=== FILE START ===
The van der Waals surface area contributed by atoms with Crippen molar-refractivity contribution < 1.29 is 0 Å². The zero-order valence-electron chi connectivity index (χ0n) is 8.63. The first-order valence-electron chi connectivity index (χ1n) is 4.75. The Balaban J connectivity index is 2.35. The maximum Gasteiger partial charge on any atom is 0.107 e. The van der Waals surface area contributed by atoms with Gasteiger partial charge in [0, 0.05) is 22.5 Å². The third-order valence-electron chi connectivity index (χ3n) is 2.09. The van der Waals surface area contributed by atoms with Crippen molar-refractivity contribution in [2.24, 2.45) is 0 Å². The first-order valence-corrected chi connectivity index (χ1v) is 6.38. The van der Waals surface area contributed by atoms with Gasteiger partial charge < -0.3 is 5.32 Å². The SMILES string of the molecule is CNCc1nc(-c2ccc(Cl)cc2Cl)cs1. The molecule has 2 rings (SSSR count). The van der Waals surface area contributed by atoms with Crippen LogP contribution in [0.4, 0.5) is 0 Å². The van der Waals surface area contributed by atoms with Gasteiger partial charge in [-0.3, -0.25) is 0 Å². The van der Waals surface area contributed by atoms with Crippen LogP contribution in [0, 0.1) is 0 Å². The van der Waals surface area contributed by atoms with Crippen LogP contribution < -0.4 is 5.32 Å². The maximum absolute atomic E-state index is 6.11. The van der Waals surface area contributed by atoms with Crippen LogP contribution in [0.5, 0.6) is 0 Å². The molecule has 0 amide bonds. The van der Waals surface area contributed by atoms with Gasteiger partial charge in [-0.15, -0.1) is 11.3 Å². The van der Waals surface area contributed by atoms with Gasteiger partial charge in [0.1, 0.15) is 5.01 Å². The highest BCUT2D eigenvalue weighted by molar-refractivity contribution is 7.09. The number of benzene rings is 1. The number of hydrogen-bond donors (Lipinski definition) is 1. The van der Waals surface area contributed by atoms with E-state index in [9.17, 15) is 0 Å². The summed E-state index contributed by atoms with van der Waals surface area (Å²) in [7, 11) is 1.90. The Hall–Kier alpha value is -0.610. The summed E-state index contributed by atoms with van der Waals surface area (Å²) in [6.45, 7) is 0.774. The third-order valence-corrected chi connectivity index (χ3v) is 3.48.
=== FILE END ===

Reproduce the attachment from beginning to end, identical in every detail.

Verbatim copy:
The van der Waals surface area contributed by atoms with Crippen molar-refractivity contribution < 1.29 is 0 Å². The zero-order valence-electron chi connectivity index (χ0n) is 8.63. The first-order valence-electron chi connectivity index (χ1n) is 4.75. The Balaban J connectivity index is 2.35. The maximum Gasteiger partial charge on any atom is 0.107 e. The van der Waals surface area contributed by atoms with Gasteiger partial charge in [0, 0.05) is 22.5 Å². The third-order valence-electron chi connectivity index (χ3n) is 2.09. The van der Waals surface area contributed by atoms with Crippen molar-refractivity contribution in [2.24, 2.45) is 0 Å². The first-order valence-corrected chi connectivity index (χ1v) is 6.38. The van der Waals surface area contributed by atoms with Gasteiger partial charge < -0.3 is 5.32 Å². The SMILES string of the molecule is CNCc1nc(-c2ccc(Cl)cc2Cl)cs1. The molecule has 2 rings (SSSR count). The van der Waals surface area contributed by atoms with Crippen LogP contribution in [0.4, 0.5) is 0 Å². The van der Waals surface area contributed by atoms with Gasteiger partial charge in [-0.3, -0.25) is 0 Å². The van der Waals surface area contributed by atoms with Crippen LogP contribution in [0, 0.1) is 0 Å². The van der Waals surface area contributed by atoms with Crippen LogP contribution < -0.4 is 5.32 Å². The maximum absolute atomic E-state index is 6.11. The van der Waals surface area contributed by atoms with Crippen LogP contribution in [0.5, 0.6) is 0 Å². The molecule has 0 amide bonds. The van der Waals surface area contributed by atoms with Gasteiger partial charge in [-0.15, -0.1) is 11.3 Å². The van der Waals surface area contributed by atoms with Gasteiger partial charge in [0.1, 0.15) is 5.01 Å². The highest BCUT2D eigenvalue weighted by molar-refractivity contribution is 7.09. The number of benzene rings is 1. The number of hydrogen-bond donors (Lipinski definition) is 1. The van der Waals surface area contributed by atoms with E-state index in [9.17, 15) is 0 Å². The summed E-state index contributed by atoms with van der Waals surface area (Å²) in [7, 11) is 1.90. The Hall–Kier alpha value is -0.610. The summed E-state index contributed by atoms with van der Waals surface area (Å²) in [6.45, 7) is 0.774. The third-order valence-corrected chi connectivity index (χ3v) is 3.48.